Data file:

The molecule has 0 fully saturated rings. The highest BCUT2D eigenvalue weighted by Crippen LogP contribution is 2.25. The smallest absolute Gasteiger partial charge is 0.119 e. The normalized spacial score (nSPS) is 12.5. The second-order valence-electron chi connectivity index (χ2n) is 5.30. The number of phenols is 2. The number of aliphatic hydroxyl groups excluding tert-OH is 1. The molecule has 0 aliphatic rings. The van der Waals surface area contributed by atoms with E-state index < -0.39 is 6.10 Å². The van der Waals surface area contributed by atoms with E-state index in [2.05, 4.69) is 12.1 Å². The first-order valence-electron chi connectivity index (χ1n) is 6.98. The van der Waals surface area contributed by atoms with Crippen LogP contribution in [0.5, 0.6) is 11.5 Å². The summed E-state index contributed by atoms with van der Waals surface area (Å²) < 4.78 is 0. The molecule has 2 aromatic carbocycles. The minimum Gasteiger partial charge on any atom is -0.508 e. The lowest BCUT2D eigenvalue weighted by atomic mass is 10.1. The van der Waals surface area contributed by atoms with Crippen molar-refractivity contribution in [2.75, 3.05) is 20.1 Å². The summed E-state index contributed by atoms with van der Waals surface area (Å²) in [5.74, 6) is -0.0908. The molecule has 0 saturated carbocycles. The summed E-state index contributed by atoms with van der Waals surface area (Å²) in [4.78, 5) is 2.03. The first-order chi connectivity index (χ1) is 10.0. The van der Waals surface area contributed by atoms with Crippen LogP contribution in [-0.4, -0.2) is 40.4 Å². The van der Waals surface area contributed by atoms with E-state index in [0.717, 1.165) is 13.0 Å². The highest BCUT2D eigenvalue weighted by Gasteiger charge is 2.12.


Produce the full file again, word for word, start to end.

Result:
The molecule has 0 fully saturated rings. The highest BCUT2D eigenvalue weighted by Crippen LogP contribution is 2.25. The smallest absolute Gasteiger partial charge is 0.119 e. The normalized spacial score (nSPS) is 12.5. The second-order valence-electron chi connectivity index (χ2n) is 5.30. The number of phenols is 2. The number of aliphatic hydroxyl groups excluding tert-OH is 1. The molecule has 0 aliphatic rings. The van der Waals surface area contributed by atoms with E-state index < -0.39 is 6.10 Å². The van der Waals surface area contributed by atoms with E-state index in [2.05, 4.69) is 12.1 Å². The first-order valence-electron chi connectivity index (χ1n) is 6.98. The van der Waals surface area contributed by atoms with Crippen LogP contribution in [0.5, 0.6) is 11.5 Å². The summed E-state index contributed by atoms with van der Waals surface area (Å²) < 4.78 is 0. The molecule has 2 aromatic carbocycles. The minimum Gasteiger partial charge on any atom is -0.508 e. The lowest BCUT2D eigenvalue weighted by atomic mass is 10.1. The van der Waals surface area contributed by atoms with Crippen molar-refractivity contribution in [2.75, 3.05) is 20.1 Å². The summed E-state index contributed by atoms with van der Waals surface area (Å²) in [5.74, 6) is -0.0908. The molecule has 0 saturated carbocycles. The summed E-state index contributed by atoms with van der Waals surface area (Å²) in [4.78, 5) is 2.03. The first-order chi connectivity index (χ1) is 10.0. The van der Waals surface area contributed by atoms with Crippen LogP contribution in [-0.4, -0.2) is 40.4 Å². The van der Waals surface area contributed by atoms with E-state index in [0.717, 1.165) is 13.0 Å². The highest BCUT2D eigenvalue weighted by Gasteiger charge is 2.12.